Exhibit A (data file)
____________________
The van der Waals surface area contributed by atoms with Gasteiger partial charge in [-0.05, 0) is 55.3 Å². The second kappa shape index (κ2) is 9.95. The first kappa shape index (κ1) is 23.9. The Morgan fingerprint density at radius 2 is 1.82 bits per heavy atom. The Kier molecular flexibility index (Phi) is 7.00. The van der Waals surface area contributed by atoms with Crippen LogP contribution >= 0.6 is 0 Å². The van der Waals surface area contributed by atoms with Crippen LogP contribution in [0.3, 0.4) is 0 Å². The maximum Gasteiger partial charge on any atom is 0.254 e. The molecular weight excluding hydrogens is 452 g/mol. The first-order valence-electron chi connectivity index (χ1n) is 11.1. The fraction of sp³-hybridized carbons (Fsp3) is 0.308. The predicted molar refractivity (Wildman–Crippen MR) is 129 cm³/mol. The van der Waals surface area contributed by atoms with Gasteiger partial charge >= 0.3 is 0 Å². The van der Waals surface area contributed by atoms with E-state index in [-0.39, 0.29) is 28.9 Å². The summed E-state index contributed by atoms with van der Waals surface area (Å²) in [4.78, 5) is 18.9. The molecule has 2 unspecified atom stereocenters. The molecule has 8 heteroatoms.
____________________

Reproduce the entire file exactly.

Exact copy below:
The van der Waals surface area contributed by atoms with Gasteiger partial charge in [-0.05, 0) is 55.3 Å². The second kappa shape index (κ2) is 9.95. The first kappa shape index (κ1) is 23.9. The Morgan fingerprint density at radius 2 is 1.82 bits per heavy atom. The Kier molecular flexibility index (Phi) is 7.00. The van der Waals surface area contributed by atoms with Crippen LogP contribution >= 0.6 is 0 Å². The van der Waals surface area contributed by atoms with Crippen LogP contribution in [0.3, 0.4) is 0 Å². The maximum Gasteiger partial charge on any atom is 0.254 e. The molecular weight excluding hydrogens is 452 g/mol. The first-order valence-electron chi connectivity index (χ1n) is 11.1. The fraction of sp³-hybridized carbons (Fsp3) is 0.308. The predicted molar refractivity (Wildman–Crippen MR) is 129 cm³/mol. The van der Waals surface area contributed by atoms with Gasteiger partial charge >= 0.3 is 0 Å². The van der Waals surface area contributed by atoms with E-state index in [-0.39, 0.29) is 28.9 Å². The summed E-state index contributed by atoms with van der Waals surface area (Å²) in [4.78, 5) is 18.9. The molecule has 2 unspecified atom stereocenters. The molecule has 8 heteroatoms.